12 - 18 Years
Prep: 15 mins
Activity: 10 mins hands-on, 24 hr total
ACS International Student Chapter at San Diego State University-Georgia Presents: Tin Crystals
- Disproportionation reactions: SnCl2 forms both SnCl4 and tin metal
- Redox reactions: SnCl2 loses electrons (is oxidized) to form SnCl4 and gains electrons (is reduced) to form Sn
- Electrolysis: Oxidation of SnCl2 takes place at the anode and reduction of SnCl2 takes place at the cathode
- Best done in a laboratory setting or venue in which presenters and spectators are separated by at least10 feet.
- Complete reaction takes 24 hours; you may wish to have a completed version available to show the audience..
- Work in a well-ventilated area.
- Potential hazards include:
- Broken glassware
- Inhalation hazards
- Spills and splashes
- Conduct your own RAMP assessment prior to presenting the activity.
- 250 mL beaker
- Glass stirring rod
- 2 small paper clips
- 9-V battery
- Petri dish
- 2 wires with alligator clips on either end, or battery cap with alligator clip leads
- 5 g tin(II) chloride, SnCl2
- 50 mL 12 M HCl solution
- 1-2 cm copper or steel wire
- Overhead projector
- Clear acetate film
- Camera connected to a projection system
- White paper
- Any additional materials identified in your RAMP analysis
Prior to Activity
Customize Activity to Venue
- Work in a well-ventilated area.
- Revise procedure to adapt to your specific venue and participants.
- List appropriate procedures for accidents, emergencies.
Identify Safety Practices
- Wear appropriate personal
protective equipment (e.g.,
goggles, gloves, etc.).
- Secure loose hair, clothing.
- Prohibit eating, drinking.
- Clean work area, wash hands after activity.
- Ensure a minimum of 10 feet between presenters and audience.
- Place 5 g SnCl2 in beaker.
- Add 50 mL HCl solution and stir to dissolve.
- Clip paper clips to opposite sides of the petri dish, with longer ends on the inside, nearly touching the bottom.
- Place the petri dish on a piece of white paper for easier viewing; if using an overhead projector, place the petri dish on a clear, colorless acetate slide on the projector.
Introduce the Tin Solution
- Show tin solution to participants.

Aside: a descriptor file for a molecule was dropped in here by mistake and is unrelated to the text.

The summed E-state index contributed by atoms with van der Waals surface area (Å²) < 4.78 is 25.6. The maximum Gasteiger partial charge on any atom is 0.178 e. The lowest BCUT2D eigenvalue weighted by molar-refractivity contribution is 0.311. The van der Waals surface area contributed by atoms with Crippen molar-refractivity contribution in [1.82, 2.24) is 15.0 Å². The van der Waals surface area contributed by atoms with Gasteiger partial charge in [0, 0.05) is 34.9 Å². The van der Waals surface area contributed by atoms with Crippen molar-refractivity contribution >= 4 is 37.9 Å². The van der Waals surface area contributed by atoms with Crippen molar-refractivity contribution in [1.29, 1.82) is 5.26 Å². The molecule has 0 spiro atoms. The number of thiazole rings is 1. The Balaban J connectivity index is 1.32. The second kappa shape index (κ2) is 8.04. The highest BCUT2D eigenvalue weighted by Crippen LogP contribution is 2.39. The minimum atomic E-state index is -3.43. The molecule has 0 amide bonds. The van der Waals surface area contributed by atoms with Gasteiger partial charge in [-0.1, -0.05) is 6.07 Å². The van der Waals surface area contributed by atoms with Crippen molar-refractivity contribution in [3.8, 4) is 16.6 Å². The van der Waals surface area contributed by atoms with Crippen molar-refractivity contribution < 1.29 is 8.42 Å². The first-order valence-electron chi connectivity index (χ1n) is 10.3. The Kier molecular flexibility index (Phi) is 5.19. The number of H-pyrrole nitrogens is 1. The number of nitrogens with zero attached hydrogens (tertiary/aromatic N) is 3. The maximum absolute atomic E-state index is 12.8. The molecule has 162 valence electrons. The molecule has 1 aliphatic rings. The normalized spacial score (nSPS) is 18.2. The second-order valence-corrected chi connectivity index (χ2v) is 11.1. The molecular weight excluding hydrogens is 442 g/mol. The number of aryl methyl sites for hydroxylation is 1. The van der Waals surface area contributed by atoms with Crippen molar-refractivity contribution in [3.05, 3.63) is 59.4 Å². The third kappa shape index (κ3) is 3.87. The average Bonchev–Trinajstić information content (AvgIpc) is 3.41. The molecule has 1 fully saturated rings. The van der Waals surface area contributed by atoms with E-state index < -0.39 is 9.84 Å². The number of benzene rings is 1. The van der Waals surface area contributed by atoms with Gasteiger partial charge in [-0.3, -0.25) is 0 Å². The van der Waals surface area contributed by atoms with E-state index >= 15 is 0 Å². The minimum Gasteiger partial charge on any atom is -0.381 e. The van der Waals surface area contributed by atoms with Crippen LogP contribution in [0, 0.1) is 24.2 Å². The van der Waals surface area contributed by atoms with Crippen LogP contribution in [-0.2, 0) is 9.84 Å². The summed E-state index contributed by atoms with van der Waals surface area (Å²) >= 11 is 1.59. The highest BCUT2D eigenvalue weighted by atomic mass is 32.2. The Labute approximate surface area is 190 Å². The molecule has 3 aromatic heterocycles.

- Explain that you will be creating tin metal crystals.
- What do you expect tin to look like?
- How does your expectation compare with the tin chloride solution?
- Transfer tin solution to petri dish.
- Attach two wires to the paper clips using the alligator clips. Connect the other ends of the wires or the battery cap to the 9-V battery.
- Optional: Place a piece of copper or steel wire in the petri dish, with the ends pointed at the paper clips.
- What do you observe in the solution near the paper clips?
- What role does each part of the set-up play in an electrical circuit?
- What do you think is happening in the petri dish?
- Allow current to run up to 24 hours. In the meantime, show the finished version of the electrolysis
- Explain how tin disproportionates to create the crystals (see Explore the Chemistry).
- What do you observe in the petri dish?
- What happens if you reverse the reconnect the alligator clips to opposite paper clips?
- Neutralize solutions with sodium bicarbonate and dispose according to local regulations.
- Clean and dry equipment with detergent and water.
- Wash hands thoroughly.
Here are some key themes to explore with the audience once the activity is complete. Adjust the details to match the level of your audience.
The formation of tin crystals from the tin(II) chloride solution is an example of electrolysis. In electrolysis, an electric current induces a chemical reaction in which reactants are reduced (gains electrons) and oxidized (loses electrons), or a redox reaction.
In this activity, the SnCl2 completely dissociates in water to form Sn2+ and Cl- ions. These ions (plus the ions from the acid) create an electrolyte solution, or a solution capable of carrying a current. The battery powers a current that runs through the circuit created by the battery, connecting wires, paper clips, and electrolyte solution.
In the petri dish, the current drives a disproportionation reaction. Disproportionation is a type of redox reaction in which a single reactant iform both oxidized and reduced products.
Reduction takes place at the cathode, where half of the tin(II) chloride gains two electrons to become tin metal. This half of the reaction can be written as:
Sn2+(aq) + 2e- → Sn(s)
(Cl- ions are not shown here because they neither gain nor lose elections in this process.)
Oxidization takes place at the anode, where the half of the tin(II) chloride loses two electrons to become tin(IV) chloride. This half of the reaction can be written as:
Sn2+(aq) → Sn4+(aq) + 2e-
Tin(IV) chloride is insoluble and the white precipitate you see at the anode.
Sn4+ (aq) + 4Cl- → SnCl4(s)
The overall reaction is:
2Sn2+(aq) + 4Cl-(aq) → SnCl4(s) + Sn(s)
If you added a piece of wire to the petri dish, it forms an additional electrode, with the oxidation and reduction reactions repeating at either end.
Electrolysis is a common technique for purifying metals and coating surfaces. It is also used to split water (H2O) into hydrogen and oxygen gases for clean energy sources and is researched for other green applications.
- American Chemical Society, 2023
- ACS International Student Chapter at San Diego State University–Georgia